Published: 4 Apr 2016
The Construction, Forestry, Mining and Energy Union says revelations of financial scandals from the Mossack Fonseca leaks are further evidence for the need for a national anti-corruption commission.
Australian banks were named in a world-wide leak disclosing a web of fraud, tax avoidance and money laundering that adds to the growing list of financial scandals plaguing Australia’s big banks.
CFMEU National Secretary Michael O’Connor said the fact that Australia’s big banks were named in the Mossack leaks proved there was a need for a broad anti-corruption commission to shine a light on all areas of society, including business and government.
“The Mossack leaks are further evidence that Malcolm Turnbull needs to establish a wide-ranging anti-corruption commission and not use unions and working Australians as bait to win an election,” Mr O’Connor said.
“Australia has recently seen the banks’ involvement in interest rate rigging, the CommInsure and financial advice scandals but still the Government refuses to reign in its mates in big business.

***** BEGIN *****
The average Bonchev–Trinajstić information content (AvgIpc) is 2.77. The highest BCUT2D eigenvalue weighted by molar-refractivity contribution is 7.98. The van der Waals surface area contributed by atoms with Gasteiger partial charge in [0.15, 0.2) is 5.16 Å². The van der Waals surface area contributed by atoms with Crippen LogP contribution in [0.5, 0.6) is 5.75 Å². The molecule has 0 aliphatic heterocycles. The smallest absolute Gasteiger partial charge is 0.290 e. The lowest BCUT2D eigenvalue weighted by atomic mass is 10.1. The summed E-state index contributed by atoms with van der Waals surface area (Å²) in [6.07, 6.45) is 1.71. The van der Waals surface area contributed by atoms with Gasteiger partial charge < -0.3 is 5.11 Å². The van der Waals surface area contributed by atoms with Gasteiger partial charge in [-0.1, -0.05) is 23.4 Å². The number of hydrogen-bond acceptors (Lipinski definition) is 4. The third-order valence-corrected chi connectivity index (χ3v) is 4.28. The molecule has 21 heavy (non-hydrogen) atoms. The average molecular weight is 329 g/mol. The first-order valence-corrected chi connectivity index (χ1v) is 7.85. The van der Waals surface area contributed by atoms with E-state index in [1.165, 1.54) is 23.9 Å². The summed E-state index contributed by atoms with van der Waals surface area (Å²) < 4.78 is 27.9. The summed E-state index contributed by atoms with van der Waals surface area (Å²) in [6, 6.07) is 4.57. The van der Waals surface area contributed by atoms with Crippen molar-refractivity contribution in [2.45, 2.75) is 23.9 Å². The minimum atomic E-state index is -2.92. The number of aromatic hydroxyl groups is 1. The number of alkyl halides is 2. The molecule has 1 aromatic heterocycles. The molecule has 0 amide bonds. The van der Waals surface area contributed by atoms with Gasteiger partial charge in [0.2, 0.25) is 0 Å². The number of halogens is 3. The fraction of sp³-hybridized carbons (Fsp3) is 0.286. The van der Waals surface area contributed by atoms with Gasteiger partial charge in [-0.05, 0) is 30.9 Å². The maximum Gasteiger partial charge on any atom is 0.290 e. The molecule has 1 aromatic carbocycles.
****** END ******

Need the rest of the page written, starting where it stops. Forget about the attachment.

“Add to the recent bank scandals the political donations scandal involving the Liberal Party and the Free Enterprise Foundation and I think you have a solid case for establishing an anti-corruption commission to fight corporate and political corruption.”
The ANZ was referenced 7548 times in the leaked Moassack files, with some entries as recent as last year. ANZ has amassed a number of powerful corporate clients in the Pacific region with links to the offshore tax haven of Samoa.
The Commonwealth Bank, National Australia Bank and Westpac were also identified in the leaks.
“Malcolm Turnbull can no longer hide behind his politically motivated attack on unions and workers’ rights when it’s so obvious corruption has pervaded many parts of big business and government,” Mr O’Connor said.
“It’s time for the Government to drop its anti-union rhetoric and do what’s best for the community, not just the Liberal Party and the big end of town.”